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Rose to the Occasion: Easy-Growing Gardening, #2

Rose to the Occasion: Easy-Growing Gardening, #2

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Rose to the Occasion: Easy-Growing Gardening, #2

183 Seiten
1 Stunde
Jul 24, 2020


Roses are the Queen of Flowers. They're beautiful, fragrant, and elegant - and roses require all the pampering of a real Queen, don't they?

Actually, they don't!

Rose gardening can be easy and pleasant. I've worked 25 years in horticulture and cared for over 300 roses in a public rose garden when I was municipal horticulturist. I found ways to keep rose gardening fussbudgetry to a minimum while growing vigorous roses that bloomed their heads off. Rose to the Occasion: An Easy-Growing Guide to Rose Gardening shares tricks and shortcuts that rosarians use, plus simple ways you can keep up with your to-do list in the rose garden.

Gardeners of all skill levels will find this book helpful, whether they be beginning gardeners or old rosarians, whether they have a green thumb or a brown thumb.

Rose to the Occasion includes
* old illustrations of roses in bloom, plus historical background on each flower
* down-to-earth wisdom on how to plant, grow, and prune roses
* the in and out of fertilizing roses to get the lushest foliage and best blooms
* advice on choosing the right rose for your garden, as well as many easy-growing varieties
* the latest on organic pest control and fungicide use in the rose garden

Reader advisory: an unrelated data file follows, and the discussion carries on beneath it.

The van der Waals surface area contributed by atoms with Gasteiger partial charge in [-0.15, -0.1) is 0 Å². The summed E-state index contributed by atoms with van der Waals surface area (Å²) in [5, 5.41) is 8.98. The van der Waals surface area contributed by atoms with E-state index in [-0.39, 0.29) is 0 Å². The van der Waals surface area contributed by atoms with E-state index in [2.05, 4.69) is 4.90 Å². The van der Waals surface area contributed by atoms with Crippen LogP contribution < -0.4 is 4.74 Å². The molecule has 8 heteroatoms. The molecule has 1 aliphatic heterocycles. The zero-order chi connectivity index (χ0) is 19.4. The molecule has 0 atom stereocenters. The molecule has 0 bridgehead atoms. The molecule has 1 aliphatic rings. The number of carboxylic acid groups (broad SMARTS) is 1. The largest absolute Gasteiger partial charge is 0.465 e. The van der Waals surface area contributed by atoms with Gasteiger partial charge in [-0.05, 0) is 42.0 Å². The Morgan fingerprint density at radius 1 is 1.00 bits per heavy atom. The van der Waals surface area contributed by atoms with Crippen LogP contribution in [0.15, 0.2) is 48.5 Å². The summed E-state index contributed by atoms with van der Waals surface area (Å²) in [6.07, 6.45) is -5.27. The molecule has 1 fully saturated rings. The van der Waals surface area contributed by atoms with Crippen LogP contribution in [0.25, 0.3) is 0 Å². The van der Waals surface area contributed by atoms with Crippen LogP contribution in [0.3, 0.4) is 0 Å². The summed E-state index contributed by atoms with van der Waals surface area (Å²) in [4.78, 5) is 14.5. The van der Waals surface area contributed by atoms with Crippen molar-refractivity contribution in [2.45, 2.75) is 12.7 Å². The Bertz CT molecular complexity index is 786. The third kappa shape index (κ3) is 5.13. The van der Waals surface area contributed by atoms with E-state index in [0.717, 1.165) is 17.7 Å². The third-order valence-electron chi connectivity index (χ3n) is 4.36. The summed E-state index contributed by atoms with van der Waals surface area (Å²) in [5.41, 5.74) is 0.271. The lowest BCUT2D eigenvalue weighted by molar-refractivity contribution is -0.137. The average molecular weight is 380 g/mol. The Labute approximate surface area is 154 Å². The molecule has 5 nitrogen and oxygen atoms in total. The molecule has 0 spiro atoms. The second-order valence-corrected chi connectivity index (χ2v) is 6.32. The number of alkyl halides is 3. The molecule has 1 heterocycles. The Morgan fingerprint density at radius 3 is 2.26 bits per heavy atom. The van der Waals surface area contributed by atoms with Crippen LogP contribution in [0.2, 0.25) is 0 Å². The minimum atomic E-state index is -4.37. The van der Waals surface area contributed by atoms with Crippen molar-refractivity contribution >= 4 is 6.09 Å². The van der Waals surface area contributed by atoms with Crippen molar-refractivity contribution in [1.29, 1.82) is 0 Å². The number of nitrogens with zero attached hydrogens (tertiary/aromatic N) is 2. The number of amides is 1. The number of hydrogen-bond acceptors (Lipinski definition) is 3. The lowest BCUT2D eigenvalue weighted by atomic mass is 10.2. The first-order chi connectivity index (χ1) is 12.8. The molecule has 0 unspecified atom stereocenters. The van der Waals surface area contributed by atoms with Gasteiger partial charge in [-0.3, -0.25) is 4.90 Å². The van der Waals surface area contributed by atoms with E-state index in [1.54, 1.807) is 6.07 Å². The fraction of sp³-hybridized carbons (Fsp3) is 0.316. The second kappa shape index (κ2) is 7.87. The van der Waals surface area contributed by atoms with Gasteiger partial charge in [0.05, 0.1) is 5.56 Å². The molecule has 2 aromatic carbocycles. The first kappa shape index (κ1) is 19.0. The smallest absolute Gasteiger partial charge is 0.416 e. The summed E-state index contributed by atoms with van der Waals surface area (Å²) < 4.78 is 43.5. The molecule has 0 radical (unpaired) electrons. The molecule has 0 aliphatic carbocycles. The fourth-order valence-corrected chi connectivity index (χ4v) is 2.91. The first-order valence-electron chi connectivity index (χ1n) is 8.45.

* hardy, tough old roses that can take whatever Mother Nature throws at them
* and general garden maintenance help that you can use anywhere in the garden.

If you love The Rose Bible by Rayford Clayton Reddell, or books by David Austin, or books like Right Rose, Right Place; or Everyday Roses: How to Grow Knock Out® and Other Easy-Care Garden Roses; or The Organic Rose Garden, and if you like garden books leavened with humor -- then this book is for you.

Jul 24, 2020

Über den Autor

This is the gardening pen name for Melinda R. Cordell. Former city horticulturist, rose garden potentate, greenhouse manager, perennials factotum, landscape designer, and small-time naturalist. I've been working in horticulture in one way or another since 1989. These days I write gardening books because my body makes cartoon noises when I move, and I really like air-conditioning. Good times!

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Rose to the Occasion - Rosefiend Cordell



To Brad, Sophie, and Stevie

as always

The Rose Family

by Robert Frost

The rose is a rose,

And was always a rose.

But the theory now goes

That the apple's a rose,

And the pear is, and so's

The plum, I suppose.

The dear only knows

What will next prove a rose.

You, of course, are a rose –

But were always a rose.

Rosefiend Publishing

Copyright © 2017 by Melinda R. (Rosefiend) Cordell

All rights reserved. Although the author has made every effort to ensure that the information in this book was correct at press time, the author does not assume and hereby disclaims any liability to any party for any loss, damage, or disruption caused by errors or omissions, whether such errors or omissions result from negligence, accident, explosions, zombie apocalypses, angry birds, freak rose accidents, your cat getting into stuff that he shouldn’t, Death Eaters, meteors, or any other cause.

Sign up for my newsletter and get a free book!

For more information (and books!), visit my website.


A million thanks to Charles Anctil, ARS Master Rosarian at Moffet’s Nursery, for looking over this manuscript and offering suggestions, all of which I took. I learned a lot from him over the many years I knew him, and it was always so good to talk to him. Charles passed on in December 2017, and we all miss him very much.